FIDIC clause 20.1

This clause covers the issues behind disputes and claims that may arise between the Employer and the Contractor pertaining to issues of compensation, extension of time or both. 1Although the Employer is required to be personally involved in supervising the construction process by the contractor, on the side of the contractor, the clause stipulates clearly that, under any case a contractor regards himself as entitled to any extension to the time of completion and additional payment in connection with the agreement, he shall give notice to the Engineer, establishing the occurrence bringing forth to the said claim. According to that, an urgent notice requires to be given within twenty-eight days.

The clause goes on to stipulate that, failure of the Contractor to issue notice of a request; there is no extra time to complete, and the supplier can’t be provided with extra payment. On the contrary, various supplies of the clause will be effective. It is worth noting that clause 20.1 refers only to claims by the Contractor. The clause specifies the course of actions, which the contractor should follow in pursuit of a claim, and the repercussions of failure to do so.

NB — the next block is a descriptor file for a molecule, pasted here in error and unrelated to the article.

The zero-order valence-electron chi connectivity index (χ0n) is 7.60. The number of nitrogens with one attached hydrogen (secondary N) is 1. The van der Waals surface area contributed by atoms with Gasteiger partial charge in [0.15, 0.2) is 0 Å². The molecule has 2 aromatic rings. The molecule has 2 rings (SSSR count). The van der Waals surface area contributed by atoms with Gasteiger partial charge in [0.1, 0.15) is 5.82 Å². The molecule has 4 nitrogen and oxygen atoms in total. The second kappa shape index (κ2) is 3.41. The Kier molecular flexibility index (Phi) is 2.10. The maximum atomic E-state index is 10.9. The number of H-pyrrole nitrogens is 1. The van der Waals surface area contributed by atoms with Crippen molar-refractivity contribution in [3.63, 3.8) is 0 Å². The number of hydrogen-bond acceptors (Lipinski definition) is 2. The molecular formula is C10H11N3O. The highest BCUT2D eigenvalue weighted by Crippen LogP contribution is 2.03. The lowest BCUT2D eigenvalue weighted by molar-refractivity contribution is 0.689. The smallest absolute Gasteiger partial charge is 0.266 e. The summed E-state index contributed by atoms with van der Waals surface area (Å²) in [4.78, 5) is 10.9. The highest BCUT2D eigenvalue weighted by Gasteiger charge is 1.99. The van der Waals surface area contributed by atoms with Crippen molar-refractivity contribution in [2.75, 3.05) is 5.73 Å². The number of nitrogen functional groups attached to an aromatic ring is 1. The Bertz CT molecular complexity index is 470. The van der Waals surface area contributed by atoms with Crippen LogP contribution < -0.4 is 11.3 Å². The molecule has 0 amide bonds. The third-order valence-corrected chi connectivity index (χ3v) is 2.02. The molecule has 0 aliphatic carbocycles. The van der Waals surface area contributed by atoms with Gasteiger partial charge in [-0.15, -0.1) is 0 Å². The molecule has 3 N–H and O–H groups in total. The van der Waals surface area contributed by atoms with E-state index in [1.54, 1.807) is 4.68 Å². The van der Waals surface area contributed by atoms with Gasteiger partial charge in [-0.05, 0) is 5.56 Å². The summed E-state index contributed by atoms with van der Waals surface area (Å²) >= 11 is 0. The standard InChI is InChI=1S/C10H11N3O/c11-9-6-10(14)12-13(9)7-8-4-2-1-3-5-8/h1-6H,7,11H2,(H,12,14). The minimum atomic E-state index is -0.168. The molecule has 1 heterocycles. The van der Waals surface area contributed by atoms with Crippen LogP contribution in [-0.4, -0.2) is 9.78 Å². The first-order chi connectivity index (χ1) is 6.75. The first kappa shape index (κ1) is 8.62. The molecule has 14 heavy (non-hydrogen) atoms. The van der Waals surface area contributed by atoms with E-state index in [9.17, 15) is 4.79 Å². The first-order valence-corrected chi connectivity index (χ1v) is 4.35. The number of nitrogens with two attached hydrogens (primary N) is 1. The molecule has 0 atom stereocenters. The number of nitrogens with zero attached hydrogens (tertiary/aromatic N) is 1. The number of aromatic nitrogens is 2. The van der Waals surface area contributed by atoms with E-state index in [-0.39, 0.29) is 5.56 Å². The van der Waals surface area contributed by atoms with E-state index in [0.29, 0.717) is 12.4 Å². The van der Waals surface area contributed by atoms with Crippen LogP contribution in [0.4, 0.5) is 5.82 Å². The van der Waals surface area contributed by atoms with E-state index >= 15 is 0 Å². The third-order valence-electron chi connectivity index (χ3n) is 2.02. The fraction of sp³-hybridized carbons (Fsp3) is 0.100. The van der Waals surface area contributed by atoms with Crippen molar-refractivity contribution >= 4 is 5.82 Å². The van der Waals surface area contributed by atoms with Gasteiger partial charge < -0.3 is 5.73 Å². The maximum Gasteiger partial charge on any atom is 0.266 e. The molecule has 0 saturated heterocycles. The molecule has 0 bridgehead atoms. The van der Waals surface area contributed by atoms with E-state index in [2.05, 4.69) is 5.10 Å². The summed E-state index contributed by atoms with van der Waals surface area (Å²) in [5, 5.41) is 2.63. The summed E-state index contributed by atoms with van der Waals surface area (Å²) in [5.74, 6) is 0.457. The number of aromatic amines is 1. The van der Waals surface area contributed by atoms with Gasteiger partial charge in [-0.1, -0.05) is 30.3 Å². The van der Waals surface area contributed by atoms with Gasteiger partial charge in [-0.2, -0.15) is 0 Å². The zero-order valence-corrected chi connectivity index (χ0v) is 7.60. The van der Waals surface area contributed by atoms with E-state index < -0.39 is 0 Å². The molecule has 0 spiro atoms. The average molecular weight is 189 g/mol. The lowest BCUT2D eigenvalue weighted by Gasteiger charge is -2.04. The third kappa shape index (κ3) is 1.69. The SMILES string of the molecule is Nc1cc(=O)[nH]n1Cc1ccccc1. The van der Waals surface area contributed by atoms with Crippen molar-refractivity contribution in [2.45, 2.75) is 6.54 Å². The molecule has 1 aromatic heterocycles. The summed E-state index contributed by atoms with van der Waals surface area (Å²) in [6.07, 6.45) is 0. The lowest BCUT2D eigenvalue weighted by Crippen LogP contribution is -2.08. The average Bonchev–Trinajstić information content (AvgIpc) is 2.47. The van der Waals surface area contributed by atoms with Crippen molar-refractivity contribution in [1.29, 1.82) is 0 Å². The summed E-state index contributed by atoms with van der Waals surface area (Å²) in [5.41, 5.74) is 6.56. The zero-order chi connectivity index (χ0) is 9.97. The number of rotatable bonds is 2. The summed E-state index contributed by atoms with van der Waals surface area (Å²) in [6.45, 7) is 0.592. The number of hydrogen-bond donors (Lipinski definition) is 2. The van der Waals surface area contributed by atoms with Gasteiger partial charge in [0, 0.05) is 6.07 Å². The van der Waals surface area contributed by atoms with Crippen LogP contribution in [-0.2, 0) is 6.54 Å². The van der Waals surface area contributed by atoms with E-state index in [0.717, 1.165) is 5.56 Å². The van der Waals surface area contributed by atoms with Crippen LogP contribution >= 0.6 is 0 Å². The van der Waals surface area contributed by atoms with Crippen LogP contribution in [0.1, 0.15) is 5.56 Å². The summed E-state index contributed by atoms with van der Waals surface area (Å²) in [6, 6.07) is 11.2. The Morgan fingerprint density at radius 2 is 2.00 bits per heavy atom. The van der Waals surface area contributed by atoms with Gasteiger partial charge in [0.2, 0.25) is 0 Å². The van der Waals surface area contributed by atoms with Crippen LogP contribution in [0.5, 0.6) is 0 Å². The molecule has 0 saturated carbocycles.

Notices under clause 20.1 by the Contractor should comply and be in accordance with clause 1.3. Under this clause, the contractor is supposed to send a notice to the Engineer with a copy of the same to the Employer. In this case, the recipient is only expected to recognize receipt but not to respond and the clause must not consider the notice as an antagonistic undertaking but simply as an act, which enables the Employer to be aware of the possibility that the Contractor has an improved power. It is the responsibility of the Contractor to ensure that notices are given at the right time in order to cushion his rights under the agreement. On the reverse, where the Contractor does not issue notices in due time, he is deprived all his entitlement to any extension of time and compensation or both.